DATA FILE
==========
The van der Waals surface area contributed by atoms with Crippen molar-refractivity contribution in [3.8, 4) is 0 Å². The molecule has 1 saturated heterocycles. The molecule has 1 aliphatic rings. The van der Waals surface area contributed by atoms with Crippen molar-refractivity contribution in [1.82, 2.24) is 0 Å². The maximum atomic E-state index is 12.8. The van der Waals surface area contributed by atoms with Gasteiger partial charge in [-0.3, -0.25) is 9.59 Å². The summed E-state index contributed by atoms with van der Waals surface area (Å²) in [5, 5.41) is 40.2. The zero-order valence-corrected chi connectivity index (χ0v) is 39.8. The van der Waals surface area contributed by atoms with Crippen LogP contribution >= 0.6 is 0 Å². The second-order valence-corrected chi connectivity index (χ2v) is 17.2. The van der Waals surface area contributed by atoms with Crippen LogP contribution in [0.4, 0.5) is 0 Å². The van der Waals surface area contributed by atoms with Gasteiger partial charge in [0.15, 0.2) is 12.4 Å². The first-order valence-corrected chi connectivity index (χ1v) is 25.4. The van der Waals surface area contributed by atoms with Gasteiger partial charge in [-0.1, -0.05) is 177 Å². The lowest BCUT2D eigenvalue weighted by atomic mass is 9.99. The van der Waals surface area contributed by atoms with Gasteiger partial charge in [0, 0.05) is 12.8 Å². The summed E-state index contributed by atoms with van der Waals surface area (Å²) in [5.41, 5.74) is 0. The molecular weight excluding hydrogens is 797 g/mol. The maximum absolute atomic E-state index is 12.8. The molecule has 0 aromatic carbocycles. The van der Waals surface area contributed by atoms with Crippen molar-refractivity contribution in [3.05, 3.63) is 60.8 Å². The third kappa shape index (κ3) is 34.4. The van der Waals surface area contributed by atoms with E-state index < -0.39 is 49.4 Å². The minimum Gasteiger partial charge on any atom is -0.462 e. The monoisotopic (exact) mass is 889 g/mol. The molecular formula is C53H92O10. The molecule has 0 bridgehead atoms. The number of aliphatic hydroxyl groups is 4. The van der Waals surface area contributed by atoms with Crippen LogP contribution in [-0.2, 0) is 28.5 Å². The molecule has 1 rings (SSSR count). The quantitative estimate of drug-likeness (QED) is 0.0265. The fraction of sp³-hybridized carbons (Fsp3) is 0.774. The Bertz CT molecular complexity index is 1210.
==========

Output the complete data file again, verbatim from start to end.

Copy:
The van der Waals surface area contributed by atoms with Crippen molar-refractivity contribution in [3.8, 4) is 0 Å². The molecule has 1 saturated heterocycles. The molecule has 1 aliphatic rings. The van der Waals surface area contributed by atoms with Crippen molar-refractivity contribution in [1.82, 2.24) is 0 Å². The maximum atomic E-state index is 12.8. The van der Waals surface area contributed by atoms with Gasteiger partial charge in [-0.3, -0.25) is 9.59 Å². The summed E-state index contributed by atoms with van der Waals surface area (Å²) in [5, 5.41) is 40.2. The zero-order valence-corrected chi connectivity index (χ0v) is 39.8. The van der Waals surface area contributed by atoms with Crippen LogP contribution >= 0.6 is 0 Å². The second-order valence-corrected chi connectivity index (χ2v) is 17.2. The van der Waals surface area contributed by atoms with Crippen LogP contribution in [0.4, 0.5) is 0 Å². The van der Waals surface area contributed by atoms with Gasteiger partial charge in [0.15, 0.2) is 12.4 Å². The first-order valence-corrected chi connectivity index (χ1v) is 25.4. The van der Waals surface area contributed by atoms with Gasteiger partial charge in [-0.1, -0.05) is 177 Å². The lowest BCUT2D eigenvalue weighted by atomic mass is 9.99. The van der Waals surface area contributed by atoms with Gasteiger partial charge in [0, 0.05) is 12.8 Å². The summed E-state index contributed by atoms with van der Waals surface area (Å²) in [5.41, 5.74) is 0. The molecular weight excluding hydrogens is 797 g/mol. The maximum absolute atomic E-state index is 12.8. The molecule has 0 aromatic carbocycles. The van der Waals surface area contributed by atoms with Crippen molar-refractivity contribution in [3.05, 3.63) is 60.8 Å². The third kappa shape index (κ3) is 34.4. The van der Waals surface area contributed by atoms with E-state index < -0.39 is 49.4 Å². The minimum Gasteiger partial charge on any atom is -0.462 e. The monoisotopic (exact) mass is 889 g/mol. The molecular formula is C53H92O10. The molecule has 0 bridgehead atoms. The number of aliphatic hydroxyl groups is 4. The van der Waals surface area contributed by atoms with Crippen LogP contribution in [-0.2, 0) is 28.5 Å². The molecule has 1 rings (SSSR count). The quantitative estimate of drug-likeness (QED) is 0.0265. The fraction of sp³-hybridized carbons (Fsp3) is 0.774. The Bertz CT molecular complexity index is 1210.